Laurent: And actually there’s some arrows missing in there, which is the arrows between all those data stores, which you don’t see here. We’ll talk about it a little later. But that’s also a problem that we don’t talk about. And we don’t talk about who’s managing this. And usually it’s developers because you can manage it for yourself. You can have managed services and managed services and all those on site as well. So you could have a mix of those, which would be — I was going to say it’s going to be bad — it would be more complicated. If you’re –when you talk about digital transformation, it’s not just a marketing word,it has a reality. And if you’re transforming, you need to move that goal data to the cloud. If you’re going to the cloud and you will have at some point, some of those — or on prem, some of those data stores as a service managed. And so you get all the network integration to manage as well. And then once you have moved everything to the cloud, usually on one cloud, because that’s how it works, it’s too expensive to move data from two or more clouds because of egress costs. Then you start adding more middleware on top of that because you start adding more specialized solutions. So it’s even more complicated. And it’s even more complicated for developers because they have to use all those things.
Kelly: They do, not only use all those things, but then figure out which options to use in all of the different categories, which I think brings like a — we talk about complexity, but also, bring over that overabundance of choice, which in some ways is great, but in others I think can be kind of paralyzing.
Laurent: We talk about — I’m not sure if there’s a right word in English, but “charge mentale” would be “mental load” in English.
Laurent: Which is applied to not necessarily tech, but it applies here. And yeah, just the thought of thinking about this… Is work. The thought of thinking about those interactions is work. It’s not just writing the code. Writing the code is probably the smallest part of this. It’s all the thing that’s around.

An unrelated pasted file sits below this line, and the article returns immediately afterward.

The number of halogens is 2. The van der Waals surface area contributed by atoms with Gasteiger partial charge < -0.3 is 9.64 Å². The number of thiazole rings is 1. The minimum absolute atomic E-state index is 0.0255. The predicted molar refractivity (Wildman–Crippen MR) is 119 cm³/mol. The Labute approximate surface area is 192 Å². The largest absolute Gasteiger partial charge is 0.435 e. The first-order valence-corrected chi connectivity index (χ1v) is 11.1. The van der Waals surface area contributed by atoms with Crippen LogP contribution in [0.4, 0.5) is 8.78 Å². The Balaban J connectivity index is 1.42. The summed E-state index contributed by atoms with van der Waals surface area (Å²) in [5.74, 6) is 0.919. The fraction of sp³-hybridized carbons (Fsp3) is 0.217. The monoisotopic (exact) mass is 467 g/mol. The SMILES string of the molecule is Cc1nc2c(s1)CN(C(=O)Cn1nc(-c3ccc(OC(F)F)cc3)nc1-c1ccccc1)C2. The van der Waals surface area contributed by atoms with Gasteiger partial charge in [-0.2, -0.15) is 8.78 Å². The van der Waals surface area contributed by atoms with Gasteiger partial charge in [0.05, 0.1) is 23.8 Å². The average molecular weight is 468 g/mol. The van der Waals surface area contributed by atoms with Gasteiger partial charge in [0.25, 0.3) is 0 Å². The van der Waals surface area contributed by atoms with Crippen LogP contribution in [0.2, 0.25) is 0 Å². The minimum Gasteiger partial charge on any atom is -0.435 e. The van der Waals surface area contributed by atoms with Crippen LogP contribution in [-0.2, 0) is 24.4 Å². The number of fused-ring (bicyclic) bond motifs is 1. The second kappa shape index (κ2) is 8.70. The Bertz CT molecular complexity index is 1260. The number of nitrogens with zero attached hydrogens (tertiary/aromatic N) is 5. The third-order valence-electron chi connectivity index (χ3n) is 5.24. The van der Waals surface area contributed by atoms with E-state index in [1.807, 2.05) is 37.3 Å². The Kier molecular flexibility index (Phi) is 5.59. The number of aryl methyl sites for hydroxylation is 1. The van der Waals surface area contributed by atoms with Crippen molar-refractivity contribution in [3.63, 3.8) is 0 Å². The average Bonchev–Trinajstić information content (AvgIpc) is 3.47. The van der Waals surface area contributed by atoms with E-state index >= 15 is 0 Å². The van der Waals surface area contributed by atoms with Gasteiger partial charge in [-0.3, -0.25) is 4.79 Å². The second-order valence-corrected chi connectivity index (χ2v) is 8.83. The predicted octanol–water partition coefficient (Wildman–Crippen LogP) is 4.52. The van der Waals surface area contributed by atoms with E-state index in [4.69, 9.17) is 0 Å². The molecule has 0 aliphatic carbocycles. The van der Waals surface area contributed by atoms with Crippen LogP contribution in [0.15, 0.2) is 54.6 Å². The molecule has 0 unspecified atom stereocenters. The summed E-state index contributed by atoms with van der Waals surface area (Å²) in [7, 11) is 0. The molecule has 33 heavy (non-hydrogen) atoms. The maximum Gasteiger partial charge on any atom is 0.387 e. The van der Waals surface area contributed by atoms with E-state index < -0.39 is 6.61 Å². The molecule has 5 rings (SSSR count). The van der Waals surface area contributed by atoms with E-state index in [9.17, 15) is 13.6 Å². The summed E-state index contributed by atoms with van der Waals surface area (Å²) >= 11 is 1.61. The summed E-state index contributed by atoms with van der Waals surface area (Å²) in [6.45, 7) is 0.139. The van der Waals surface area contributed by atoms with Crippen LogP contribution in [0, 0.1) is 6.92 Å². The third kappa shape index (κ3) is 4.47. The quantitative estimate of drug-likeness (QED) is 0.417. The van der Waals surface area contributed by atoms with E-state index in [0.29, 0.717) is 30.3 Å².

Kelly: Yeah, absolutely.
Laurent: That’s overwhelming. And so what do we do as developers is we reach for the higher level of abstraction and we try to consolidate things. That’s usually how it goes. So with all this comes different, classic problems that you might have seen in a classic marketing presentation. Which is, you’re paying for more licenses, you’re paying for more infrastructure, you have to learn all those different tools. You have to manage all those different SDKs, or think about all those interactions. We talk a lot about interaction, about run prices and about license prices. We don’t talk too much about TCO (total cost of ownership) in terms of developer velocity. And I think that’s a problem because as a software company, a huge part of the money you’re spending is probably on developer salaries and licenses. And developers salaries can, you know, you don’t want them to spend some time doing things that could be automated probably, or that doesn’t bring any business value, it’s just a requirement for your business to be running. You want them to write business code. So all that stuff, all those interactions or learning all those different SDKs, it’s stuff that they’re doing that doesn’t bring business value. And so, there must be a solution to manage all of that.
Kelly: One hopes so, because I think it’s not just developer velocity. And we are asking developers to go, I think even faster, and to be more efficient than ever before. But also developer happiness. Nobody wants to spend time on all that other stuff, to your point.